Java injunction, what's your function?

The injunction granted yesterday requiring Microsoft to bundle Java with Windows strikes me as a non-event. OK, so people who buy new PCs now get Java pre-installed instead of having to spend a few minutes downloading it the first time they open a Java object in their browser. It’s not like we’re back in the days when installing a plug-in was a cumbersome, manual process.

Who cares about Java on the desktop, anyway? J2EE remains strong on the server side, though Microsoft is giving it a run with .Net. I suppose Sun’s concern is that Microsoft will use the client-side .Net runtime to tip the scales against J2EE. But how realistic is that? If I were Sun, I’d be much more worried about the possibility Microsoft might acquire Macromedia, with its widely deployed Flash runtime.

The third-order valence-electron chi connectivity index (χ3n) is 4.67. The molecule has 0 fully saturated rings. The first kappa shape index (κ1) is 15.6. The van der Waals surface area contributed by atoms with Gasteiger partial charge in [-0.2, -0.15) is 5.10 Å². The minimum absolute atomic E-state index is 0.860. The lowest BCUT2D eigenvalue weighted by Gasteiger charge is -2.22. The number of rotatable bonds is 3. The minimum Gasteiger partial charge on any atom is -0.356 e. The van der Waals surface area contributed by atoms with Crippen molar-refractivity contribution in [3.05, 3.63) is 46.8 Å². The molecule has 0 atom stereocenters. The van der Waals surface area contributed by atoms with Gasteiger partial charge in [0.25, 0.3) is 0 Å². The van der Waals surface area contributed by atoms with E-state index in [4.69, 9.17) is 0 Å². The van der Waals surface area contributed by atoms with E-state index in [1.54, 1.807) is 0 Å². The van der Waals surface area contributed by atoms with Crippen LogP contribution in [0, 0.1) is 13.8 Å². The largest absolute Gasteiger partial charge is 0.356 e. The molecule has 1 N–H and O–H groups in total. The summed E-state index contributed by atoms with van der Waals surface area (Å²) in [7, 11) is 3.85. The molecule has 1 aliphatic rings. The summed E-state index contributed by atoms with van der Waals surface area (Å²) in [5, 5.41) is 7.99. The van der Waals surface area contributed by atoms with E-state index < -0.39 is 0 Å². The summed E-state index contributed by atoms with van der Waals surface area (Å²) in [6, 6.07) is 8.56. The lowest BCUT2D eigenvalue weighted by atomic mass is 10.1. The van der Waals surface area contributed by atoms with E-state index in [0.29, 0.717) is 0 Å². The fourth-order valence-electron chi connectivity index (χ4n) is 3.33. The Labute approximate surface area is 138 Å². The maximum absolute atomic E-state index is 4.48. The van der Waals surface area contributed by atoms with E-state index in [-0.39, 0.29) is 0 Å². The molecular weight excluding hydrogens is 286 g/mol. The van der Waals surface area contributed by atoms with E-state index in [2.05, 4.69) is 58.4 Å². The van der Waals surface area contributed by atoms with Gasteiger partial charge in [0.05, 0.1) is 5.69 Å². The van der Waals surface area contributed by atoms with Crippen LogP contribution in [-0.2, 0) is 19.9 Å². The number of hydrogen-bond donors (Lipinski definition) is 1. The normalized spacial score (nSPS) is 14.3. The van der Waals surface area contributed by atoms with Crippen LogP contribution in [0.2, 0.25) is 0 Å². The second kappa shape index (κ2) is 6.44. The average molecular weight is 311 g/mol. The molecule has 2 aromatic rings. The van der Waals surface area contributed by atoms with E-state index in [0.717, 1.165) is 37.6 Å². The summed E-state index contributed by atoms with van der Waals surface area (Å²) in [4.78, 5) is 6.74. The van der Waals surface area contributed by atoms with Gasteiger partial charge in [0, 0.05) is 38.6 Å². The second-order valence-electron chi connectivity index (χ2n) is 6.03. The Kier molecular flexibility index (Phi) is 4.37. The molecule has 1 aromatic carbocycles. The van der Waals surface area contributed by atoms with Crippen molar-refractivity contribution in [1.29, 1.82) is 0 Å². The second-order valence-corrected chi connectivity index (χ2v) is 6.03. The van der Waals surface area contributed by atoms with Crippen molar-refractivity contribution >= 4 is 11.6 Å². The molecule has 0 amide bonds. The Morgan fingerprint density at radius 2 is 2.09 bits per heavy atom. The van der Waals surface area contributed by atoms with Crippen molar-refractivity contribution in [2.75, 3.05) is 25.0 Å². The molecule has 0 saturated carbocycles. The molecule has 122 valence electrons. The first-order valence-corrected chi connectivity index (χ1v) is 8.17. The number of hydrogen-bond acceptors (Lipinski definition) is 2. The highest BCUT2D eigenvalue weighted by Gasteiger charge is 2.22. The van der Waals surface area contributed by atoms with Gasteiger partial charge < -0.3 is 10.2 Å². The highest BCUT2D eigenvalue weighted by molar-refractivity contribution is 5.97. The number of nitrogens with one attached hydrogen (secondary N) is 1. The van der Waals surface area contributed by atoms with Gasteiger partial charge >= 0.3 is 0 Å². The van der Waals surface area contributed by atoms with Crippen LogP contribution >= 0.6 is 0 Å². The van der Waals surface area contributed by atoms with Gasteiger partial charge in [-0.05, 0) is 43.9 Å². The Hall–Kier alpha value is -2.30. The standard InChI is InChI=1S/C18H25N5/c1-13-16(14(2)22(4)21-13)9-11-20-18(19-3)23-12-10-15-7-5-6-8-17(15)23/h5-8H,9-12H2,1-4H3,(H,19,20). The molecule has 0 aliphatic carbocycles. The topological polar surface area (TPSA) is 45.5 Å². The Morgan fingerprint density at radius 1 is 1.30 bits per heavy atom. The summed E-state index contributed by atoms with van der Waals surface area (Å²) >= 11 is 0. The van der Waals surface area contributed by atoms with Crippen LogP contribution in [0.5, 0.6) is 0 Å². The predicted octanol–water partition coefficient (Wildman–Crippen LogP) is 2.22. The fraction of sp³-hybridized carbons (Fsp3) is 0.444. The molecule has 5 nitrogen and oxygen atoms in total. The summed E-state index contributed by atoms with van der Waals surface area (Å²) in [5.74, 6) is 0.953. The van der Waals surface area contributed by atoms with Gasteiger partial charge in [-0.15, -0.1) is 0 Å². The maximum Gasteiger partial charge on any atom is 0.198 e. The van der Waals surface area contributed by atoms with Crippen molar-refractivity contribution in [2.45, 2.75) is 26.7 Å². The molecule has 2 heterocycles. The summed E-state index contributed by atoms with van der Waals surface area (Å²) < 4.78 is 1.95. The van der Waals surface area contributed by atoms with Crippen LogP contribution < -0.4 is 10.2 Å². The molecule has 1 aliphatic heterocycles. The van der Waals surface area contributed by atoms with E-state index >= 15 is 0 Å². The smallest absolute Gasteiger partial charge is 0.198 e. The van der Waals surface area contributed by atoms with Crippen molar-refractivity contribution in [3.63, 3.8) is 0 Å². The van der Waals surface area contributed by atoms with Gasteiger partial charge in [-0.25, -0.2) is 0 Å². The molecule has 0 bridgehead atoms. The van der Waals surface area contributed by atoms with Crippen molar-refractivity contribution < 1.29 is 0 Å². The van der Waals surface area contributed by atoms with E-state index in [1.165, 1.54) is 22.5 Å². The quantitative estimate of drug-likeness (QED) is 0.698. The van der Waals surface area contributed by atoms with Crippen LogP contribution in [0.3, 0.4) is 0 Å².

Presumably, Sun is just trying to stick it to Microsoft any way it can. The private antitrust suit under which the injunction was granted is seeking serious monetary damages as well, I assume. Still, the injunction raises a question that came up during the government’s antitrust case against Microsoft: Is it remotely possible to create a viable remedy? We can’t put Humpty Dumpty back together again.

In this light, it will be interesting to watch the regulatory developments around "neutrality" of broadband networks. A coalition including Microsoft is lobbying hard for rules barring cable operators from discriminating on their broadband platforms. Many of the same arguments, however, could apply to Microsoft itself.